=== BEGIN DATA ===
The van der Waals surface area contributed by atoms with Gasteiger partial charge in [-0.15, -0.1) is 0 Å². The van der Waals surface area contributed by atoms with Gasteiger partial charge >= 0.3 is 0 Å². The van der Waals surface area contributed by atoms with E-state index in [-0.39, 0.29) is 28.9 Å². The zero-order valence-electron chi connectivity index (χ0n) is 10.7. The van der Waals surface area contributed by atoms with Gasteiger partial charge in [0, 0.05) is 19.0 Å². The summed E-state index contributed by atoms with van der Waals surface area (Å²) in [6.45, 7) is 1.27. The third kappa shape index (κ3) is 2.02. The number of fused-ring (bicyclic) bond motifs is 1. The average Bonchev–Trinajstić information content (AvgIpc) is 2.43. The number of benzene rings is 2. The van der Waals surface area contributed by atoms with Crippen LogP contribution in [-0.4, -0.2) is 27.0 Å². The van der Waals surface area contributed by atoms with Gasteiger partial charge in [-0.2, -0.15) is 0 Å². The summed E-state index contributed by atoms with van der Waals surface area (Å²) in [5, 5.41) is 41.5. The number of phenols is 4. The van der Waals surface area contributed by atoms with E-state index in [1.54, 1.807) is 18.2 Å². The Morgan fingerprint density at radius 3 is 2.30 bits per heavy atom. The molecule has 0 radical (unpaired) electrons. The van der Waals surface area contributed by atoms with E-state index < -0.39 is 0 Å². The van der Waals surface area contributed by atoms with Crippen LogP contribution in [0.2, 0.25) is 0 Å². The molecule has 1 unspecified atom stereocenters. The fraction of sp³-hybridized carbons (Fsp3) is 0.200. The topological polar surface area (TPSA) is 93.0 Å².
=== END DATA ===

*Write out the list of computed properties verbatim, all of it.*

The van der Waals surface area contributed by atoms with Gasteiger partial charge in [-0.15, -0.1) is 0 Å². The van der Waals surface area contributed by atoms with Gasteiger partial charge >= 0.3 is 0 Å². The van der Waals surface area contributed by atoms with E-state index in [-0.39, 0.29) is 28.9 Å². The zero-order valence-electron chi connectivity index (χ0n) is 10.7. The van der Waals surface area contributed by atoms with Gasteiger partial charge in [0, 0.05) is 19.0 Å². The summed E-state index contributed by atoms with van der Waals surface area (Å²) in [6.45, 7) is 1.27. The third kappa shape index (κ3) is 2.02. The number of fused-ring (bicyclic) bond motifs is 1. The average Bonchev–Trinajstić information content (AvgIpc) is 2.43. The number of benzene rings is 2. The van der Waals surface area contributed by atoms with Crippen LogP contribution in [-0.4, -0.2) is 27.0 Å². The van der Waals surface area contributed by atoms with Gasteiger partial charge in [-0.2, -0.15) is 0 Å². The summed E-state index contributed by atoms with van der Waals surface area (Å²) in [5, 5.41) is 41.5. The number of phenols is 4. The van der Waals surface area contributed by atoms with E-state index in [1.54, 1.807) is 18.2 Å². The Morgan fingerprint density at radius 3 is 2.30 bits per heavy atom. The molecule has 0 radical (unpaired) electrons. The van der Waals surface area contributed by atoms with E-state index < -0.39 is 0 Å². The van der Waals surface area contributed by atoms with Crippen LogP contribution in [0.2, 0.25) is 0 Å². The molecule has 1 unspecified atom stereocenters. The fraction of sp³-hybridized carbons (Fsp3) is 0.200. The topological polar surface area (TPSA) is 93.0 Å².